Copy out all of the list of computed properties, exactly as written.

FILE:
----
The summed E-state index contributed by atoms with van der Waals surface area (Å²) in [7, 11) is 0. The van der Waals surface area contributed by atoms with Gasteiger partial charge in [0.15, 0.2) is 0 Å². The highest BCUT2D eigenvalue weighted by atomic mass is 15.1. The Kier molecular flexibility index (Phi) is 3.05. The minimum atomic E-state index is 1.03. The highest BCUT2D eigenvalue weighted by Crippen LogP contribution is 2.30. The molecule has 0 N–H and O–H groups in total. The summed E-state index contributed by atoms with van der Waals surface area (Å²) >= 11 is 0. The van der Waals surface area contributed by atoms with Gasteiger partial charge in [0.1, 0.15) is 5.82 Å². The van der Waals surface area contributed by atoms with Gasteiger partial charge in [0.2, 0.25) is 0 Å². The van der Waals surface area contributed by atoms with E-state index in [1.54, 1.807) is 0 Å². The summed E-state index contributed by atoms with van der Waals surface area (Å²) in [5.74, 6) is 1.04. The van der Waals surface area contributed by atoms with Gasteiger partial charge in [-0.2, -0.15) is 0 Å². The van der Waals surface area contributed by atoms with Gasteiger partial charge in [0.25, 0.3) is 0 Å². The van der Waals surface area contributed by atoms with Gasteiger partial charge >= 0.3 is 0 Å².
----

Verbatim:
The summed E-state index contributed by atoms with van der Waals surface area (Å²) in [7, 11) is 0. The van der Waals surface area contributed by atoms with Gasteiger partial charge in [0.15, 0.2) is 0 Å². The highest BCUT2D eigenvalue weighted by atomic mass is 15.1. The Kier molecular flexibility index (Phi) is 3.05. The minimum atomic E-state index is 1.03. The highest BCUT2D eigenvalue weighted by Crippen LogP contribution is 2.30. The molecule has 0 N–H and O–H groups in total. The summed E-state index contributed by atoms with van der Waals surface area (Å²) >= 11 is 0. The van der Waals surface area contributed by atoms with Gasteiger partial charge in [0.1, 0.15) is 5.82 Å². The van der Waals surface area contributed by atoms with Gasteiger partial charge in [0.2, 0.25) is 0 Å². The van der Waals surface area contributed by atoms with E-state index in [1.54, 1.807) is 0 Å². The summed E-state index contributed by atoms with van der Waals surface area (Å²) in [5.74, 6) is 1.04. The van der Waals surface area contributed by atoms with Gasteiger partial charge in [-0.2, -0.15) is 0 Å². The van der Waals surface area contributed by atoms with Gasteiger partial charge in [0.25, 0.3) is 0 Å². The van der Waals surface area contributed by atoms with Gasteiger partial charge >= 0.3 is 0 Å².